Cannabis and Colour: Part 1

Published on June 18, 2020 by Curtis Woodcock


We are currently living through one of the most significant civil rights movements in history.

We are at an exploding point that’s been building for centuries, and the demands of this movement have remained unwavering throughout previous movements: fair treatment, opportunity, respect, safety to live and live freely, without prejudice, without persecution, without systemic abuse, as a human being, as a mother, a father, a brother, and a sister. In short, to belong and connect with the collective family of all other human beings.

Straightforward demands have been ignored by the more extensive colonial system that widely benefits from the persecution of the Indigenous and immigrated members of our human family.

As an Indigenous cannabis user, I stand with my brothers and sisters, fighting for equal respect and safety on behalf of not only the current social landscape but also the generations before that fought for the same thing.

Freedom to access natural medicine is also a choice that always faces persecution, prejudice, and exclusion in much of the mainstream medical community. Many cultural traditions are scorned and scoffed at, and the western pharmaceutical ideology is pushed upon everyone, replacing many traditional methods worldwide.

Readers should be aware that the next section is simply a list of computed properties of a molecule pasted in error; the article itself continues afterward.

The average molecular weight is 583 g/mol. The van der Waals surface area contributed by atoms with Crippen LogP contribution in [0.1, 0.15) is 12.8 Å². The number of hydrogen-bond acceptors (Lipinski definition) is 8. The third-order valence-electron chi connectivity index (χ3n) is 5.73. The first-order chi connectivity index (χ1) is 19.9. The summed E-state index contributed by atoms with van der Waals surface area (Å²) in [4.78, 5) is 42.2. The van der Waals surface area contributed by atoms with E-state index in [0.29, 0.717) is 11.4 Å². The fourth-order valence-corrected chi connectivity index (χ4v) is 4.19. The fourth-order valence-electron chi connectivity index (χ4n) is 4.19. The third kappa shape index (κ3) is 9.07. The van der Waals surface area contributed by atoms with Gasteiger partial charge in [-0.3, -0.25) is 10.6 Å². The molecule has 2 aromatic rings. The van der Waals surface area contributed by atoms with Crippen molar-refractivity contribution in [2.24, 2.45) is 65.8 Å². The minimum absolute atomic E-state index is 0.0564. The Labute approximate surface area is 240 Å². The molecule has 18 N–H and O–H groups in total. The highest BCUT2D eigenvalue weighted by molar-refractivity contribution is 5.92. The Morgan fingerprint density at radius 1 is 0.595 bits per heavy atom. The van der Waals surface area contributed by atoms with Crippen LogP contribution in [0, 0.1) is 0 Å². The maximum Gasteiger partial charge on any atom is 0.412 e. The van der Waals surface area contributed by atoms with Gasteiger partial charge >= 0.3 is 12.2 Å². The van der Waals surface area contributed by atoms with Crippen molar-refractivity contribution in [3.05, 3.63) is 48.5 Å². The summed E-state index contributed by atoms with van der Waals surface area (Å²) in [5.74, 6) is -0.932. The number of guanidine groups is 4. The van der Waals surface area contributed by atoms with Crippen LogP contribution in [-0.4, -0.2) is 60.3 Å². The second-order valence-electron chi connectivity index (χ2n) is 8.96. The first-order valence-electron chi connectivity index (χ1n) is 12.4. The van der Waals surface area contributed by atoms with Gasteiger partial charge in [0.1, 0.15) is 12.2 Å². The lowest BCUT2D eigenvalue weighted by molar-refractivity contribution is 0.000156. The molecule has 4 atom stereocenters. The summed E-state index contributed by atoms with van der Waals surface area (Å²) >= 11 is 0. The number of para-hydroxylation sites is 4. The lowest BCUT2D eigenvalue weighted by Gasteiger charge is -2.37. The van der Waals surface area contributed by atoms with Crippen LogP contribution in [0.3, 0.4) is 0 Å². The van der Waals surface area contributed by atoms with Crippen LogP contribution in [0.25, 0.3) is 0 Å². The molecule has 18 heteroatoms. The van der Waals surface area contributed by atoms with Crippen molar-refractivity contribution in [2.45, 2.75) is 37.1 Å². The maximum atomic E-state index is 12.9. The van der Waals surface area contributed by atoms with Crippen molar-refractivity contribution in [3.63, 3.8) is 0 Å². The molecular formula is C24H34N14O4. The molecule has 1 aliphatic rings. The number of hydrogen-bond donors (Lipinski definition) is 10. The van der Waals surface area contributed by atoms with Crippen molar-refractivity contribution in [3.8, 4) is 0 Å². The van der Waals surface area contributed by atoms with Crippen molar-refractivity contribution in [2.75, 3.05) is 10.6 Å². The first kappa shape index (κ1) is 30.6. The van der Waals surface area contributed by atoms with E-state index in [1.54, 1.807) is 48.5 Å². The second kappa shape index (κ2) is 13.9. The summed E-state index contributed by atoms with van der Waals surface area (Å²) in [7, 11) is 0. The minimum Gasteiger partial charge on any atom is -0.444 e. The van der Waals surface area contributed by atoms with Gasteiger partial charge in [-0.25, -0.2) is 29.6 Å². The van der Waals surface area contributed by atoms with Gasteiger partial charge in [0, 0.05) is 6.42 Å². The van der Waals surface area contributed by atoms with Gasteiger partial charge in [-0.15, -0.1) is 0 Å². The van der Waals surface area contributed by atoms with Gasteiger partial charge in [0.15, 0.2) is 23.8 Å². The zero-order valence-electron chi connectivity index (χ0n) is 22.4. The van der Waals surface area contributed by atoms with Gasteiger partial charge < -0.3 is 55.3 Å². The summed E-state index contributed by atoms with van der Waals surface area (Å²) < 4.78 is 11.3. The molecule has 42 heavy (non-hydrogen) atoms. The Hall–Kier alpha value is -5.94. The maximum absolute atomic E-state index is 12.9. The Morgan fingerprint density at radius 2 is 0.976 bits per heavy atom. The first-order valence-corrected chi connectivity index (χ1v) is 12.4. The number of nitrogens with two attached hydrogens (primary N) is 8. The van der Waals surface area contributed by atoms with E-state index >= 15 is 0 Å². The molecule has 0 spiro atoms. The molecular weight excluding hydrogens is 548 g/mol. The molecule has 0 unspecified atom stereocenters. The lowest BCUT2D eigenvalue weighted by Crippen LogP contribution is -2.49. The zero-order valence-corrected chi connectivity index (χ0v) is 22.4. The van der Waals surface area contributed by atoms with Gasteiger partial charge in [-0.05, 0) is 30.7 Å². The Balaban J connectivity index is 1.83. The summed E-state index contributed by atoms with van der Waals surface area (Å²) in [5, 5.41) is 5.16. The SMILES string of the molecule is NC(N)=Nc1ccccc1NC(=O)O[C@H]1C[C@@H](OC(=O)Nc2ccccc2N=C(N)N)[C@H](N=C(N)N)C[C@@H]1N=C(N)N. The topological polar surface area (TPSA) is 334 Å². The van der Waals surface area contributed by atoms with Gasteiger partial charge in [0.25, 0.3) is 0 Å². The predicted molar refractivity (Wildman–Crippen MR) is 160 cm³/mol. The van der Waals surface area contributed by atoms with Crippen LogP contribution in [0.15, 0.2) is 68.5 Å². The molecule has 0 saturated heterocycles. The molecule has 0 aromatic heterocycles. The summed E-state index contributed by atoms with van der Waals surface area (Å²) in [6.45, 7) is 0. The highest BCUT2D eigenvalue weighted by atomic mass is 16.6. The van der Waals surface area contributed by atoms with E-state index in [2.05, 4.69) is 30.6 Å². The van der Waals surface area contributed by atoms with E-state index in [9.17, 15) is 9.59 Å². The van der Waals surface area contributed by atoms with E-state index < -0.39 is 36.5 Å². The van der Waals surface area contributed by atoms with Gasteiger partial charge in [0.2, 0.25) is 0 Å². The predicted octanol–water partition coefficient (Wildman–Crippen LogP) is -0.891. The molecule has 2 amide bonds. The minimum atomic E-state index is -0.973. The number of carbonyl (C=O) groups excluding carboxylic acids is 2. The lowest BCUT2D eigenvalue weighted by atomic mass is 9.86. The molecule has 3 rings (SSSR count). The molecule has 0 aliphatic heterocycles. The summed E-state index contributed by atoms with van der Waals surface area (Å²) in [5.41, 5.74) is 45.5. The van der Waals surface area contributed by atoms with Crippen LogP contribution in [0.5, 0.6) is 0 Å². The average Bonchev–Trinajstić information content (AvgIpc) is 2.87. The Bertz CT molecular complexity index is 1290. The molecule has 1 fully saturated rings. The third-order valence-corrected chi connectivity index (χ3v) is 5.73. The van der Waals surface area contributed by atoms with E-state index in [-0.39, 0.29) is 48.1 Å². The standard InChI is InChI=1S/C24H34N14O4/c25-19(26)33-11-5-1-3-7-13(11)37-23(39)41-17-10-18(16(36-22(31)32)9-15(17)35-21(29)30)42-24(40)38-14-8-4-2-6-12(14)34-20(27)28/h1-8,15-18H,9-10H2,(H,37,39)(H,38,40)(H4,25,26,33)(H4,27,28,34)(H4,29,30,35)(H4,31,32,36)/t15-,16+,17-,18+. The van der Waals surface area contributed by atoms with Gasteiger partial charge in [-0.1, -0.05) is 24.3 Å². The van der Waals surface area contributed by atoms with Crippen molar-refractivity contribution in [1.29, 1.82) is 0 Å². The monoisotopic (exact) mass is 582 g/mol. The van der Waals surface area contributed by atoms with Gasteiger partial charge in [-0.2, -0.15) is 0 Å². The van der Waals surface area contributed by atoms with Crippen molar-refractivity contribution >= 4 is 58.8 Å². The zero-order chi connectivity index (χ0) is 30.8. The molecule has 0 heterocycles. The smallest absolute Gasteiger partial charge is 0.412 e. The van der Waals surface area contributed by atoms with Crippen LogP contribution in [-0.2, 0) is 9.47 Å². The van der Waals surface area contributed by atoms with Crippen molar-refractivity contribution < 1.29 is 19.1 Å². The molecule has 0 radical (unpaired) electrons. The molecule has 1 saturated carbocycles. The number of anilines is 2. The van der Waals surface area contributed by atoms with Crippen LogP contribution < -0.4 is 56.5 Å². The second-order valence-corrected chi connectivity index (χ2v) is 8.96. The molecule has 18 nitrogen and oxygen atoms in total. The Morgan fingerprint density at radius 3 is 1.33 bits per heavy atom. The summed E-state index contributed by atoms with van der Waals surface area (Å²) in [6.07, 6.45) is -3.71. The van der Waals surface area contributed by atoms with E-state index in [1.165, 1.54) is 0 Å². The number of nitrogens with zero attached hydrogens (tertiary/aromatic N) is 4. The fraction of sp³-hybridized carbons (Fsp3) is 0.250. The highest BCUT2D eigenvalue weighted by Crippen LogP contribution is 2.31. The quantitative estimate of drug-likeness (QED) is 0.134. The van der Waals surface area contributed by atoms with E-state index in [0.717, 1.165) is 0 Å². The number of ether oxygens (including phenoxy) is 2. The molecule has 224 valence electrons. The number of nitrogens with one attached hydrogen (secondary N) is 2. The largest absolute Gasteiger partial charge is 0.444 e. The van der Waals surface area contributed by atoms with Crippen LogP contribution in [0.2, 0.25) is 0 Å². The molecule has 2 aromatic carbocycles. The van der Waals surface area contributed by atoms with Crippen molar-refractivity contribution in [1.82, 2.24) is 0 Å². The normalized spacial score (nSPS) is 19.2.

The cannabis industry has been fighting for a right to exist legally, naturally, and freely for many years. Many U.S. states have started to legalize medicinal and recreational cannabis use, but federally south of the border one may still face criminal charges.

Canada has fully legalized recreational and medicinal use, but there is much work to be done. 

   • Column: Cannabis and Colour Part 2

   • Column: Cannabis and Colour Part 3

One thing I have noticed since it became governed is the limited information allowed about the medical makeup of the legal market product. In my experience, products on the “grey market” (website dispensaries and other methods of selling product somewhat outside of the allowed legal products) give much more detailed information on not only the molecular makeup of the strain, but also the effects, potency, and which conditions each strain specialized in. The legal products barely share the product’s strength, let alone what condition it best helps treat. There still needs to be more information accessible for the patients choosing medicinal marijuana, prescription or no prescription.

It is essential to look at the cannabis industry and how it responds to the Black Lives Matter and #defundthepolice movements. The cannabis industry, which is no stranger to persecution, prohibition, or prejudice, is now undoubtedly creating a lot of profit for these governments. Yet, Indigenous and black people are still serving lengthy sentences in prison for the same thing.

In the next part we will take a deeper dive into just how large Cannabis companies, such as Canopy Growth Corporation, respond to the BLM and #defundthepolice movements.

Curtis Woodcock is a photographer, writer, and musician living in Kelowna, B.C. Cannabis has become a topic of interest and something that has been beneficial in his life. You can find him here or on Instagram @curtis.woodcock